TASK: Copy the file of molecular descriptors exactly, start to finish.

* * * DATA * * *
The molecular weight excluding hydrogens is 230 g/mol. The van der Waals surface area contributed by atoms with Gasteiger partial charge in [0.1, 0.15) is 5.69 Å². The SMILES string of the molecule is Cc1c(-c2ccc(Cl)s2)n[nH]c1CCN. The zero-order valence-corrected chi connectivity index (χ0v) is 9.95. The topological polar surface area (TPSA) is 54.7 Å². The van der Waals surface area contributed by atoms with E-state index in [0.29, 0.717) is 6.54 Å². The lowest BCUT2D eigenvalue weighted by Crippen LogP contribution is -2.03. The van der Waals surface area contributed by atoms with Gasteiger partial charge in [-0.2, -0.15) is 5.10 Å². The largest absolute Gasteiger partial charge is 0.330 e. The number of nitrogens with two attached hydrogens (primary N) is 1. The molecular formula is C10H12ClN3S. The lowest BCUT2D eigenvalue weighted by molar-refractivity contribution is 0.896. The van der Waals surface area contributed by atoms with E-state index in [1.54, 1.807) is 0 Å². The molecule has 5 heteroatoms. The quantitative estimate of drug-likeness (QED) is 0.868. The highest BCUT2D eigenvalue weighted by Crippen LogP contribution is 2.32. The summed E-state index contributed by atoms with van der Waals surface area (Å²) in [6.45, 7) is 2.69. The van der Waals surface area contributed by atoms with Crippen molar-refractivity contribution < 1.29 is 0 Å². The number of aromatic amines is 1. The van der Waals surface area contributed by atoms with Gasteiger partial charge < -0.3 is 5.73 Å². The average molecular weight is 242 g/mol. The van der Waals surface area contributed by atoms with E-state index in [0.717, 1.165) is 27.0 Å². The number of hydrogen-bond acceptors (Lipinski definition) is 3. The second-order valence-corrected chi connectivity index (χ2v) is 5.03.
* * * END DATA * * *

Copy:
The molecular weight excluding hydrogens is 230 g/mol. The van der Waals surface area contributed by atoms with Gasteiger partial charge in [0.1, 0.15) is 5.69 Å². The SMILES string of the molecule is Cc1c(-c2ccc(Cl)s2)n[nH]c1CCN. The zero-order valence-corrected chi connectivity index (χ0v) is 9.95. The topological polar surface area (TPSA) is 54.7 Å². The van der Waals surface area contributed by atoms with E-state index in [0.29, 0.717) is 6.54 Å². The lowest BCUT2D eigenvalue weighted by Crippen LogP contribution is -2.03. The van der Waals surface area contributed by atoms with Gasteiger partial charge in [-0.2, -0.15) is 5.10 Å². The largest absolute Gasteiger partial charge is 0.330 e. The number of nitrogens with two attached hydrogens (primary N) is 1. The molecular formula is C10H12ClN3S. The lowest BCUT2D eigenvalue weighted by molar-refractivity contribution is 0.896. The van der Waals surface area contributed by atoms with E-state index in [1.54, 1.807) is 0 Å². The molecule has 5 heteroatoms. The quantitative estimate of drug-likeness (QED) is 0.868. The highest BCUT2D eigenvalue weighted by Crippen LogP contribution is 2.32. The summed E-state index contributed by atoms with van der Waals surface area (Å²) in [6.45, 7) is 2.69. The van der Waals surface area contributed by atoms with Crippen molar-refractivity contribution < 1.29 is 0 Å². The number of aromatic amines is 1. The van der Waals surface area contributed by atoms with Gasteiger partial charge < -0.3 is 5.73 Å². The average molecular weight is 242 g/mol. The van der Waals surface area contributed by atoms with E-state index in [0.717, 1.165) is 27.0 Å². The number of hydrogen-bond acceptors (Lipinski definition) is 3. The second-order valence-corrected chi connectivity index (χ2v) is 5.03.